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Bush Administration confirms choice of MOX to recycle surplus defense plutonium

Press release

January 30, 2002

The U.S. government has just revised its program to implement international nuclear disarmament agreements for the disposition of surplus defense plutonium.

Secretary of Energy Spencer Abraham, speaking for the Bush Administration, announced the U.S. decision to recycle all surpluses in the form of MOX, a fuel made with a mixture of uranium and plutonium oxides. Once the plutonium is converted into fuel, it will be "burned" in civilian nuclear reactors owned by electric utility Duke Power.

The previous Administration had opted for a two-fold program to eliminate the 34 metric tons of surplus defense plutonium(1) : immobilization of 9 metric tons of plutonium through vitrification at a cost of two billion dollars, and recycling of 25 metric tons of plutonium into MOX at a cost of two billion dollars. Both options included the dismantling of "pits", or nuclear warheads, and conversion of their metal plutonium into oxide at a cost of around two billion dollars.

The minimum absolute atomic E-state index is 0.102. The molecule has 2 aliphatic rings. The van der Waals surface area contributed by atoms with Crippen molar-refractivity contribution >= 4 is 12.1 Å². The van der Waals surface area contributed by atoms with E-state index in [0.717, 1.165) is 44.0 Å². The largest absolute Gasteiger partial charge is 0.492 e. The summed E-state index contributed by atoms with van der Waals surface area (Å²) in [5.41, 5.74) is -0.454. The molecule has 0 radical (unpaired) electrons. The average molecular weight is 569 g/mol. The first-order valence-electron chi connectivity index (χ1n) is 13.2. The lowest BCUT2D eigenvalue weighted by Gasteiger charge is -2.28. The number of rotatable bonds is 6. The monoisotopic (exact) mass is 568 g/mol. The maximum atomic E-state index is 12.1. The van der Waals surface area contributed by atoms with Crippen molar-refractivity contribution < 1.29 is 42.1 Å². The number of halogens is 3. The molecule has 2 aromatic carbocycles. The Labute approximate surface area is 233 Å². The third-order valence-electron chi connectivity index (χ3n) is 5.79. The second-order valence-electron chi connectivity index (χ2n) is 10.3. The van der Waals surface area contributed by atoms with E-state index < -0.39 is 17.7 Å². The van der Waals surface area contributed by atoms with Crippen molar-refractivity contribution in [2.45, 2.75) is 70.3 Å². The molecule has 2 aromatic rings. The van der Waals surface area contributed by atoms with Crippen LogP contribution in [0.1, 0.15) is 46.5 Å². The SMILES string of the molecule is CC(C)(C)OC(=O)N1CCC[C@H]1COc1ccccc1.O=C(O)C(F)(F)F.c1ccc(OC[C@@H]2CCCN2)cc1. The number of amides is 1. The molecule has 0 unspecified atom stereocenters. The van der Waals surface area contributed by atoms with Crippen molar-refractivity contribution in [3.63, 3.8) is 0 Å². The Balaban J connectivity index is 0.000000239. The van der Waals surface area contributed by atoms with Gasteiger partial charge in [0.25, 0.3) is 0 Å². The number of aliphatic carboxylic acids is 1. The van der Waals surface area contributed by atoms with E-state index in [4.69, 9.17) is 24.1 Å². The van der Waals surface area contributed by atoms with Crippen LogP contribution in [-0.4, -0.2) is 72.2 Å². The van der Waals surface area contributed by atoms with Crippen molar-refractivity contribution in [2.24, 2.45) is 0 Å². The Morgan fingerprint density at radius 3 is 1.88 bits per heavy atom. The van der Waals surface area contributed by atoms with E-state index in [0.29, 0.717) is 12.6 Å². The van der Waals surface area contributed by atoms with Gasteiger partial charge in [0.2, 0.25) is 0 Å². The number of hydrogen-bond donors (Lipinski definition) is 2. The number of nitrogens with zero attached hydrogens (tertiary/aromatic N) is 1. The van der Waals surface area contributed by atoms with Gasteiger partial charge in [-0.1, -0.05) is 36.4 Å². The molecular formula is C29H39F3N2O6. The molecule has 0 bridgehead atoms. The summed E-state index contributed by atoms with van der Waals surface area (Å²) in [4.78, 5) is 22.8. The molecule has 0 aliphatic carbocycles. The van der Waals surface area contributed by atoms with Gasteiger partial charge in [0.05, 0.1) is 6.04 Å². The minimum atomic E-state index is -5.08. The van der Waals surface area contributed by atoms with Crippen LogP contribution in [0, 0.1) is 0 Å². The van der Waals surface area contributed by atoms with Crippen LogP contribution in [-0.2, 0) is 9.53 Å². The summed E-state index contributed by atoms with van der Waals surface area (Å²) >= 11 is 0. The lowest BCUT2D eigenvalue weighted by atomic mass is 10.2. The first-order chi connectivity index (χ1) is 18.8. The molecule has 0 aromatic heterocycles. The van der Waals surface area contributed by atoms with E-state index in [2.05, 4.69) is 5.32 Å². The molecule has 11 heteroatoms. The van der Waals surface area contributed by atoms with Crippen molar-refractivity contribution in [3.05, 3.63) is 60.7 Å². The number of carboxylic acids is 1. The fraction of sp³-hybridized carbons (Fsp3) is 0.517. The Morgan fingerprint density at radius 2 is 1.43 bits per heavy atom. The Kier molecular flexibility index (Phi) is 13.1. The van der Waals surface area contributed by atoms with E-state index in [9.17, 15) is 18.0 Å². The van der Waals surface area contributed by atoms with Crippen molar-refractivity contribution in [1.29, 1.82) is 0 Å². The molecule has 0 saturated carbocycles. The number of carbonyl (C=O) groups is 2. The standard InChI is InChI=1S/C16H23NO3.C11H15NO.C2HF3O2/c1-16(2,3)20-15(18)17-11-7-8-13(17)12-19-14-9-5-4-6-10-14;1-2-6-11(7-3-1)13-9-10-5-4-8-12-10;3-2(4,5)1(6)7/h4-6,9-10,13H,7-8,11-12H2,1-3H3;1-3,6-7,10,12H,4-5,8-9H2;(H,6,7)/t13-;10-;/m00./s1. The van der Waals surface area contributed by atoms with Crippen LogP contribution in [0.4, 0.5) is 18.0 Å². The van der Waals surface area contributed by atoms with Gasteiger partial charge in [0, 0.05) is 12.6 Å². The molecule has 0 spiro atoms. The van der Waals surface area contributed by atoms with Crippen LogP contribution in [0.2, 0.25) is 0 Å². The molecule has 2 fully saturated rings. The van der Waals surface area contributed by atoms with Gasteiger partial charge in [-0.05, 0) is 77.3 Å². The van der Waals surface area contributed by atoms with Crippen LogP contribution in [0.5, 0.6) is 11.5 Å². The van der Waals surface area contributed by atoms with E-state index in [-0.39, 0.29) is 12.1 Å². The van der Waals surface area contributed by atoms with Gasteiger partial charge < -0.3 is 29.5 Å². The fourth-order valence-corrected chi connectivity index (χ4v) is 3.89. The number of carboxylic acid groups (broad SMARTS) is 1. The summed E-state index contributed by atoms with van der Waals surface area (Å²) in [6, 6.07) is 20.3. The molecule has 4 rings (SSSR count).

Following a Department of Energy reappraisal of existing technical solutions, the Bush Administration deemed that the recycling solution alone would achieve its objectives from an economic and non-proliferation standpoint:

more than two billion dollars would be saved by abandoning immobilization, and the use of MOX in civilian reactors meets established non-proliferation criteria.

For COGEMA, the U.S. decision strengthens the contract awarded by the Department of Energy in March 1999 to the Duke-COGEMA-Stone & Webster (DCS) team to design a MOX fabrication plant using French technology from the MELOX plant. The initial contract, valued at 130 million dollars, will be followed by plant construction at an estimated cost of 1.2 billion dollars. Construction is scheduled to start in 2004 at the Savannah River site, with start-up planned for 2007.

More generally, the U.S. decision confirms that the use of plutonium as reactor fuel, as many European countries, including France, have done for many years(2), is the best way to manage the plutonium inventory. In so doing, the nuclear industry is making a useful contribution to disarmament and non-proliferation.

(1) In line with the START I and START II treaties on nuclear disarmament, the United States and Russia signed a political accord in September 2000 on bilateral reductions of 34 metric tons of surplus defense plutonium.
(2) The Secretary of Energy explicitly referred to the European industry in his statement